combination of different factors like solvent composition, type of stationary phase, mobile phase,
buffers and pH. Changing solvents and stationary phases are the most comfortable approaches to
achieve the separation. The proper range of pH is an important tool for separation of ionizable
compounds. Acidic compounds are retained at low pH while basic compounds are more retained
at higher pH. The neutral compounds remain unaffected. The pH range 4-8 is not generally
employed because slight change in pH in this range would result in a dramatic shift in retention
time. However, by operating at pH extremes (2-4 or 8-10), not only is there a 10-30 fold
difference in retention time that can be exploited in method development but also the method can
be made more robust which is a desirable outcome with validation in minutes [12,13]. Various
steps for HPLC method development are given below.
Steps for HPLC method development
1. Information on sample
2. Defining separation goals
3. Special procedure requirement, sample pretreatment, if any
4. Detector selection and setting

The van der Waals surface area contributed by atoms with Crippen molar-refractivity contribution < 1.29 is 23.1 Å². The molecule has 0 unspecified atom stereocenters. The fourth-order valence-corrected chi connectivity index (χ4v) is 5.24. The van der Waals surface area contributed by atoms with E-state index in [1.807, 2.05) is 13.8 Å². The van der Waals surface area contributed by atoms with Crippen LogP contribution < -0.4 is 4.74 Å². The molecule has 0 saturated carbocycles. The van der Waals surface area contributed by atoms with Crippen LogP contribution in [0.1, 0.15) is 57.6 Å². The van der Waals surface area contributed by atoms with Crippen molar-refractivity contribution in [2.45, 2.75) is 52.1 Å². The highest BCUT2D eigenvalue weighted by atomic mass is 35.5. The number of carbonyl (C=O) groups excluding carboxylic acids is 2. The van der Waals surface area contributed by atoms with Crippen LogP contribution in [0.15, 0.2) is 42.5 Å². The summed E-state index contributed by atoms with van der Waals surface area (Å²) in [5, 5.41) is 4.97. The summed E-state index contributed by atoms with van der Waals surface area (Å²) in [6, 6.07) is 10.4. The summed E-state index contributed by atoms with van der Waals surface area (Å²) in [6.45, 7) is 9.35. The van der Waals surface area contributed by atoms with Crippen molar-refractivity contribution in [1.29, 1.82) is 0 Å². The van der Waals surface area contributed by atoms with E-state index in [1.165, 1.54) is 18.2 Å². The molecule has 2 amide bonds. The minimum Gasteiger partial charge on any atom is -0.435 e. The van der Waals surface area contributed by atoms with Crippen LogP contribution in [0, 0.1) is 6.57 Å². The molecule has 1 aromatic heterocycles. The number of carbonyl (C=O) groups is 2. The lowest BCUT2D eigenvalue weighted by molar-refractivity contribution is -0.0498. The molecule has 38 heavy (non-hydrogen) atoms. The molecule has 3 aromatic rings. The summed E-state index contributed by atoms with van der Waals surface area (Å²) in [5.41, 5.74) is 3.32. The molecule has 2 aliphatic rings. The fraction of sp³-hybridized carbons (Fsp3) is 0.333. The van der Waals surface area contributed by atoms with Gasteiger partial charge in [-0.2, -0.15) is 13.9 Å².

5. Separation conditions optimization
6. Checking for problems or special procedure requirements
7. Recovery of purified material
8. Quantitative calibration/ Qualitative method
9. Method validation for release to laboratories

3.2 Requirements for good method development:


3.2.1 Choosing the appropriate HPLC column:
C18 columns are the commonly used columns in HPLC method analysis. C8 or Octyl bonded
phases are also used occasionally.

Like C18, they are non-polar, but not as hydrophobic.

Therefore, retention times for hydrophobic compounds are typically shorter. Also, they may
show somewhat different selectivity than C18 due to increased base silica exposure unique
selectivity results in proton interaction of the bonded phase with electron deficient functional
groups of solute molecules. The chemical structure of C18 column is shown in Figure-3.1.

H
R
Si

H
C

(CH

2 )3

C
C

R
H

C
H

Figure-3.1: Chemical structure of C18 column


Retention is a mixed mechanism, resulting from both hydrophobic interactions and dipole